New Deal: Opposition and opponents
There are two sorts of opponent of the New Deal really:
1. Those who thought it did not go far enough.
2. Those who thought it went too far.
Thought the new laws went too far. Relief and welfare went too far and cost too much. They also undermined traditional American values. (Rugged Individualism carried on!) They wanted less government intervention, a hands off approach.
Thought the laws did not go far enough. He wanted to share all wealth out and use public money to help the poor even more. He was also corrupt, a thug and rigged elections. He was governor of Louisiana, and then its Senator.
Huey Long Quotes:
“You are giving a little man a biscuit to eat, and you put a barrel of flour more taxes on top of his head to carry.”
“Whenever this administration has gone to the left I have voted for it, and whenever it has gone to the right I have voted against it.”
“We do not propose to say that there shall be no rich men. We do not ask to divide the wealth. We only propose that, when one man gets more than he and his children and children’s children can spend or use in their lifetimes, that then we shall say that such person has his share. That means that a few million dollars is the limit to what any one man can own.” February, 1934.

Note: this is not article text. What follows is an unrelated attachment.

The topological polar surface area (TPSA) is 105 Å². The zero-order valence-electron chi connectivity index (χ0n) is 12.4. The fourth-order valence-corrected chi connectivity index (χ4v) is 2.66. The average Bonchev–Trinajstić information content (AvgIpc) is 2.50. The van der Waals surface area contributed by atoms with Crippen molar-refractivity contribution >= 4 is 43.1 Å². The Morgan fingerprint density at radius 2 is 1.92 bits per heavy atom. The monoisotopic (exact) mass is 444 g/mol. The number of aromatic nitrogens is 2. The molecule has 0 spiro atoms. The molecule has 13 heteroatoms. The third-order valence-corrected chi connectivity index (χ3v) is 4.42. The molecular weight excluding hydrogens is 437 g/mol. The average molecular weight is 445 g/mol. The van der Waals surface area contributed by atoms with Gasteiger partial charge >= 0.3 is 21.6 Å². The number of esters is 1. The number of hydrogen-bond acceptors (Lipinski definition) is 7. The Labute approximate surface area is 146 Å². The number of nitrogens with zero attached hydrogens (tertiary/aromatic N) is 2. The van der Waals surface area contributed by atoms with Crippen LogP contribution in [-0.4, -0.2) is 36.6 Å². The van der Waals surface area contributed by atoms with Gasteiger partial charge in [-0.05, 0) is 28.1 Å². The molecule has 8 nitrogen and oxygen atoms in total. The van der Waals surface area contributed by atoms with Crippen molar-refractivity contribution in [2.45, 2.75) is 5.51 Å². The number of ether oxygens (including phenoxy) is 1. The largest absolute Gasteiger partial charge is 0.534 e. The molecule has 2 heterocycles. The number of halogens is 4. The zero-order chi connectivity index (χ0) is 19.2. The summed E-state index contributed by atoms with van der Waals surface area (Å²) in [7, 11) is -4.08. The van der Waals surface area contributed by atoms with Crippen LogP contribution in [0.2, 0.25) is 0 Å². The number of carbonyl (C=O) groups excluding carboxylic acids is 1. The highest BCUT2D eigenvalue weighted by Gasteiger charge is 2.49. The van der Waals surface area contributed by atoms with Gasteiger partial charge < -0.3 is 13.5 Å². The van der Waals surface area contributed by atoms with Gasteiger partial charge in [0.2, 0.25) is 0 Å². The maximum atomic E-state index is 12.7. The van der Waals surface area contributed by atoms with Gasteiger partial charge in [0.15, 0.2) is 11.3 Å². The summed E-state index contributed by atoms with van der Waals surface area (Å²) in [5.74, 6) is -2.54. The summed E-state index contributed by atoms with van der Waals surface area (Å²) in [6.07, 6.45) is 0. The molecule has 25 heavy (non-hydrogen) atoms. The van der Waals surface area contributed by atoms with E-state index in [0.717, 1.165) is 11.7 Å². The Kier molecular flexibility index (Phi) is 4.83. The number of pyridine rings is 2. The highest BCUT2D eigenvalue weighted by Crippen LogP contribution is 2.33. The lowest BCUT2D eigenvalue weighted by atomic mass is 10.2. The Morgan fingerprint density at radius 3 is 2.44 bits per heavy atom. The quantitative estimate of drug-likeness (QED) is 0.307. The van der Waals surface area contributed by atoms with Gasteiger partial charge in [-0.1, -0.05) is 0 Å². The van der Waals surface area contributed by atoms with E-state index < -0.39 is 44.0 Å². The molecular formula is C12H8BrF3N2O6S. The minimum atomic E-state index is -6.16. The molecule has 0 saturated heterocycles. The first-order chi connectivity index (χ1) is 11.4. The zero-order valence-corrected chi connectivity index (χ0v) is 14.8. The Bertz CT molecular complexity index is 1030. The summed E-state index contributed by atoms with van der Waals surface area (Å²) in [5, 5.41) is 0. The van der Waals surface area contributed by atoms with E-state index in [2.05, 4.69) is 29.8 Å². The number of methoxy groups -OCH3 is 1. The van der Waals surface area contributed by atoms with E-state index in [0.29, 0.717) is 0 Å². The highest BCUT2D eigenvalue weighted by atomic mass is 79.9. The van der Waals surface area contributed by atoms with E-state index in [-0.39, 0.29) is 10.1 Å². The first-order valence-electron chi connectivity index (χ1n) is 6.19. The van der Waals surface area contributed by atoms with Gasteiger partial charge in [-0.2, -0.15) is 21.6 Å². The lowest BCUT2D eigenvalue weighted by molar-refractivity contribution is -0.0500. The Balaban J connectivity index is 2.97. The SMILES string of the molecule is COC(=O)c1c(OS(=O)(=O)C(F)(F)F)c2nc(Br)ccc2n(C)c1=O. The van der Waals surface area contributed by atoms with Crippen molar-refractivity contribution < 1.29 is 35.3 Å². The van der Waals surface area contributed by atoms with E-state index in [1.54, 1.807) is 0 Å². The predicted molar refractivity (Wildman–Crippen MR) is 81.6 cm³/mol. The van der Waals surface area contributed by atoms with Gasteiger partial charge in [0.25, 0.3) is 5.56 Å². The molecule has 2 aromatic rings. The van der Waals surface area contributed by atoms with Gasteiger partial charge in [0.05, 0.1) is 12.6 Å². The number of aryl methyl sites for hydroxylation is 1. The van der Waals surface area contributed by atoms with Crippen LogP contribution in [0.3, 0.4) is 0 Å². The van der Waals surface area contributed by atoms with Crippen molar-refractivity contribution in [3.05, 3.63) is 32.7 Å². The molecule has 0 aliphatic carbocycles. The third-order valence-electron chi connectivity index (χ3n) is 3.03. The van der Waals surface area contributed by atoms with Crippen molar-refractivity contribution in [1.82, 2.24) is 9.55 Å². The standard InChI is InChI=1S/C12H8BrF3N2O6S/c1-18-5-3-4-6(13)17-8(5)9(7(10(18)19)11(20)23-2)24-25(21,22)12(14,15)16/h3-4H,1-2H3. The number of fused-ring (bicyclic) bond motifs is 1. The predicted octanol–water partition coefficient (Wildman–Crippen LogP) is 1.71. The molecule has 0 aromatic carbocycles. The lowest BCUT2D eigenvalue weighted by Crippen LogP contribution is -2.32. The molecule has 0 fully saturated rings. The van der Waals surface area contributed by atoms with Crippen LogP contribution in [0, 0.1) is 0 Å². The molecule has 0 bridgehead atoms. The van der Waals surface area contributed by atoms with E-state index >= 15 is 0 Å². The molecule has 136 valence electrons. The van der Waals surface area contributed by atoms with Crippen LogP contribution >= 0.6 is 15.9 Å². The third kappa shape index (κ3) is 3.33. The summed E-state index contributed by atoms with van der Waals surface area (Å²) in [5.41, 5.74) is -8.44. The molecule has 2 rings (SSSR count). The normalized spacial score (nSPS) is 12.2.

Father Charles Coughlin
Said that Roosevelt was “anti-God”. Wanted to provide more work and fairer wages for everyone. In the 1936 Presidential elections he joined forces with Frances Townsend who said the old were not being looked after properly. He wanted to give them money every month.
Coughlin, Townsend and Gerald Smith joined forces to fight Roosevelt in the 1936 election, Long having been replaced by Smith after the killing of Long in 1935. They had millions of supporters.
After the 1920s they wanted far quicker reform than FDR could give.
Although defeated in the 1932 election, 15.7 million people had voted for them. They loathed the New Deal.
In 1935 it ruled much of the New Deal legislation unconstitutional. It said that Roosevelt only had the right to pass national laws for all states, not pass laws that the state bodies should be responsible for.
WHAT SHOULD FDR DO?
Start again.The Wagner Act of 1935 protected workers rights to join Unions and the Social Security Act of 1935 set up a National Pensions system, unemployment insurance and help for the disabled and very young.
RESULT: ROOSEVELT HAD HUGE SUPPORT AFTER THE 1936 ELECTION VICTORY. ONLY TWO STATES, VERMONT AND MAINE VOTED AGAINST HIM. 27 MILLION VOTES FOR, 16 MILLION AGAINST.